Music at Mars Hill is a weekly column by Luke Larsen that seeks to find God amidst the newest trends in both mainstream music and independent music.

I previously wrote a bit of a rant here on Music at Mars Hill on why Coldplay was moving closer and closer to populist ambiguity when they released their EP leading up to Mylo Xyloto. And now that we’ve got the full album, there’s been a lot of talk about the thing (as is to be expected in a Coldplay release). A recent article over at ThinkChristian talks about how the album is a love-story of sorts and should inspire Christians to be vulnerable and willingly offer ourselves to others.

I recently tried out a new church close to where I recently moved. Each week I’ve gone, Coldplay’s Mylo Xyloto has consistently been the music playing in the background before the service started. While it’s important to remember that the meeting is a twentysomethings-oriented group, I’ll admit that there is something fitting about the sounds of Chris Martin and company blasting through the church speakers. To many, particularly young Christians, albums like Viva La Vida and Mylo Xyloto have become the new go-to for those who have moved on past the shrinking pool that is CCM (Contemporary Christian Music). Despite the fact that Chris Martin is a self-proclaimed “Alltheist” (a made-up term meaning that he believes everything), when he sings about paradise, heaven, and being an inheritor of a kingdom, Christians have been singing along. But what is it about Coldplay, especially in their past two albums, that rings so true with Christians?

The more I listened to Mylo Xyloto, the more I began to see that Coldplay was picking up on many of the same things CCM had been emphasizing for so long. Pitchfork recently published a fascinating feature on why “Big Music,” or epic stadium-sized rock, has taken the rhetoric of Christianity and spirituality to make something accessible to our secularized culture:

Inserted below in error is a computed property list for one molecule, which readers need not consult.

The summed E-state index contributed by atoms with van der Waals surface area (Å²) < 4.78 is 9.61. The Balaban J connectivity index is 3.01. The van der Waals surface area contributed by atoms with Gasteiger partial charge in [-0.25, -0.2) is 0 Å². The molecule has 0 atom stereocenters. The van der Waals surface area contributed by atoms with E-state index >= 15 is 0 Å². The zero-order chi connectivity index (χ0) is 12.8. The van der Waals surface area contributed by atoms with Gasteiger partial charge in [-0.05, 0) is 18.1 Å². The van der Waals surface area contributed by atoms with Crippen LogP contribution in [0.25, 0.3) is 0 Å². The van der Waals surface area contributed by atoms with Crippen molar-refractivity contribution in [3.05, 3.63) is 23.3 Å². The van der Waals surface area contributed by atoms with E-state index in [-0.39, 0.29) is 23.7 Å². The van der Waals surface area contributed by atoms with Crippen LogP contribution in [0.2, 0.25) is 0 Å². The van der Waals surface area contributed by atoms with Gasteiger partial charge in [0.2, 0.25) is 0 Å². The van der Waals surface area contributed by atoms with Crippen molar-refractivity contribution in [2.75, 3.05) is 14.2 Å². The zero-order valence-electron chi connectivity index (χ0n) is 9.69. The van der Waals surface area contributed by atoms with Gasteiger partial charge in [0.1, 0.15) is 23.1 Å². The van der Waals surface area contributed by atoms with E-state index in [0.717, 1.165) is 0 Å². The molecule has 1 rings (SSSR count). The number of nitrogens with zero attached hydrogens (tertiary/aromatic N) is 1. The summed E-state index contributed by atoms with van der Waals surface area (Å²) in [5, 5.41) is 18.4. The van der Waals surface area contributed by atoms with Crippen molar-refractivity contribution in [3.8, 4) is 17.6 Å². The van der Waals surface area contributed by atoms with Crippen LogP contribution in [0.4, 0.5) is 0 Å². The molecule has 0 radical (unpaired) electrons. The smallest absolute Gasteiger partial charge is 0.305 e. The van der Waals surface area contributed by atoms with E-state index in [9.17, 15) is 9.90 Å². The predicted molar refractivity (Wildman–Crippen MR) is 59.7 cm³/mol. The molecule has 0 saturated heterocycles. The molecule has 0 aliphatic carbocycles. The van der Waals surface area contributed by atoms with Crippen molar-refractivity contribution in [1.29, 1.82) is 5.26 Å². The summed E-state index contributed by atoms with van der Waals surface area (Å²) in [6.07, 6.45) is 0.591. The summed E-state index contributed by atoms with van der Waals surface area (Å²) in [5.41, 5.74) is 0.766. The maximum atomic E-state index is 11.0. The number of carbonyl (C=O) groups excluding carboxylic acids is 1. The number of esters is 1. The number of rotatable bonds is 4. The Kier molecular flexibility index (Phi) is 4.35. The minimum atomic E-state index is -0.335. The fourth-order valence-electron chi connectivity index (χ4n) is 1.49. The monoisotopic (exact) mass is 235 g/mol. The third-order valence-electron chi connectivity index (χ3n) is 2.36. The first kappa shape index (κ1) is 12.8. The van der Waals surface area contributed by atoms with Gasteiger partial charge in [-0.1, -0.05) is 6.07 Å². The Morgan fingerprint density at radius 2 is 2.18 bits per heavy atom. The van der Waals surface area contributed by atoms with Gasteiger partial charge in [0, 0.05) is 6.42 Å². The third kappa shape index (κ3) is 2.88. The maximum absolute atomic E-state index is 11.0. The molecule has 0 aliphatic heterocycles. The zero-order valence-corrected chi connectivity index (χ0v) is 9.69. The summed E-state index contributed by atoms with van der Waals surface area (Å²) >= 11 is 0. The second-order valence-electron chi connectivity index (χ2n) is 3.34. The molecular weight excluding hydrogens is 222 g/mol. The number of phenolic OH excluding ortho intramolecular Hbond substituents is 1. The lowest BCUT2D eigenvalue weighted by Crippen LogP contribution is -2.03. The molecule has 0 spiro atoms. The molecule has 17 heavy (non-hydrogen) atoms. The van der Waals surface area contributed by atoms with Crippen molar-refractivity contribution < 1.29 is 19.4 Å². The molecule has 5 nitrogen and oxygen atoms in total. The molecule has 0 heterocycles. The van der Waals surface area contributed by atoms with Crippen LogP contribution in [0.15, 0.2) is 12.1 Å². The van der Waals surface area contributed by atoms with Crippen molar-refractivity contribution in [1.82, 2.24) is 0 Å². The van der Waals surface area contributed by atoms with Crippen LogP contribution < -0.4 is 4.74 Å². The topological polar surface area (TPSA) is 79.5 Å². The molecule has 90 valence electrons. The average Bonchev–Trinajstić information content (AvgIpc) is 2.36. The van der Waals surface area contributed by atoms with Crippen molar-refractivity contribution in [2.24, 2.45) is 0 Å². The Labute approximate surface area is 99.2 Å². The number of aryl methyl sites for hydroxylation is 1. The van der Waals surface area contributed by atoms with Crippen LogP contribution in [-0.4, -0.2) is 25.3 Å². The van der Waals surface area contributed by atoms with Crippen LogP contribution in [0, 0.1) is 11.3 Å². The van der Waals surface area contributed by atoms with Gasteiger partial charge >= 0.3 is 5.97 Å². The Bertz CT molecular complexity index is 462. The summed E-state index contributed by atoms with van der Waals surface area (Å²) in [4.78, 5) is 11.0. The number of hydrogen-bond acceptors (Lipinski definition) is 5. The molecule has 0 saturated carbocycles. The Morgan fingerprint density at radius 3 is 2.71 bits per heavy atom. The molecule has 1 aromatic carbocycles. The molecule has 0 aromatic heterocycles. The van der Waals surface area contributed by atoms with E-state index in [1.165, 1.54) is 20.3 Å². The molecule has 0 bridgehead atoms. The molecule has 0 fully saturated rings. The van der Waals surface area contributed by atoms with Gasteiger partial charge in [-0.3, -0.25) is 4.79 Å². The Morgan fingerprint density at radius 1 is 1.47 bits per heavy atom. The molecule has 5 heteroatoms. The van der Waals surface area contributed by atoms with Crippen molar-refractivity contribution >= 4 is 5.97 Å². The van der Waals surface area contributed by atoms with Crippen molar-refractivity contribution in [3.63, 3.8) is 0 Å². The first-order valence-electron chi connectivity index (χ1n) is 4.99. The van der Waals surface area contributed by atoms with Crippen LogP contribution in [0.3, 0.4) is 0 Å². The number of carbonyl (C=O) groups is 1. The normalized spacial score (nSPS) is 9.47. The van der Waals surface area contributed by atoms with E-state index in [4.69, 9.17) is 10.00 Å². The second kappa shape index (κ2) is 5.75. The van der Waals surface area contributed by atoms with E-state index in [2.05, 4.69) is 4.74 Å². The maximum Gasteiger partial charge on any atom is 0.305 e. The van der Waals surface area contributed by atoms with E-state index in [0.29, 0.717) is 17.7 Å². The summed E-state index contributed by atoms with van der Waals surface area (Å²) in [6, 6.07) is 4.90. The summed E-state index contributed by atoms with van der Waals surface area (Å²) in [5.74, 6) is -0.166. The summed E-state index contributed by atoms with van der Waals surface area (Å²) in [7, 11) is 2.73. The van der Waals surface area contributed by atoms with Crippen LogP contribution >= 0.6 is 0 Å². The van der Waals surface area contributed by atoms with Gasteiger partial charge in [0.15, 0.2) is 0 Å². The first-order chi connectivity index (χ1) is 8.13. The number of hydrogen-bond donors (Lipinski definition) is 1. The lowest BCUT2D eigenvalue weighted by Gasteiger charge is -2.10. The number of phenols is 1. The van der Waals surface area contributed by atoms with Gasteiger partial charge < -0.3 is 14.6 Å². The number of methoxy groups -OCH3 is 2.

“When I see religious art, I tend to admire it but not connect with it on any gut emotional level. As an atheist, I see a stained-glass apocalypse, and I can coolly reconstruct the awe, excitement, and fear that might have bubbled up in the medieval mind. But I can’t feel it. And the same—for all its beauty—goes for gospel. But the Big Music—deploying the emotion of religion within an aesthetic I do relate to—can sometimes push buttons I don’t necessarily want pushed. At its frequent worst, it triggers the same disgusted flight-impulse a TV preacher might. At its rare best, though, it makes me want to believe.”

In other words, when you hear artists like Florence + The Machine or Coldplay reference Christian themes or act as “Big Music,” they definitely are not doing it to pander to Christians. Instead, in the same way they use references to other genres, they are using that same rhetoric to achieve a parallel spiritual/musical experience for people that would otherwise rejects such notions. There is a reason Coldplay chose the nonsensical word “Mylo Xyloto” for the name of their new album; its literal meaning is left empty to emphasize the grandness of its scope that all people can relate to. For us as Christians, it’s okay for us to let Coldplay and other “Big Music” point us to the grand, epic, and massive thing it is imitating.


  1. A more pointed observation would be that whether Cold Play or other “Big Music” realizes it, they are being drawn to God by His, Holy Spirit. When that comes through their music, its salt and light for the hungry and hidden. Its OK for Christians to listen to Cold Play because it is in fact not imitation but an omniscient God using all that He has created to draw people to Him. Even Christians are hungry and hidden, and can hear the voice of their heavenly father calling to them… even through Cold Play.

  2. Together, I think Angels and Airwaves’ albums have touched on the power of beauty and the mystery of life, wrapped up in the “Big Music” Larsen talks about, complete with the majestic crescendo of synths, soaring guitar riffs and pounding drums.

    But while this type of music has enticed many teenagers seeking a spiritual experience without entering a church, like a true prophets, their message is often rejected or dismissed, by both the church and non-christians.

    It’s not churchy enough for Christians, and too preachy for the secular crowd.

    So who is being impacted by the message?

    Is the message clear enough for Christians to stand on?

    Is it deep enough to direct non-christians to Christ?

    Or is it something in between?

  3. Luke, Thanks for sharing your thoughts and the article from Pitchfork. It was very helpful in my meeting yesterday with Spread Truth. I read portions of your article and the bit from Tom Ewing’s, and we had great discussion that led us to something Pascal said: “Men despise religion. They hate it and are afraid it may be true. The cure for this is first to show that religion is not contrary to reason, but worthy of reverence and respect. Next make it attractive, make good men wish it were true, and then show that it is.” We can speak of Jesus and the Gospel in such a way that people wish Him to be true and real. Your article speaks of this in the musical sense—good stuff!

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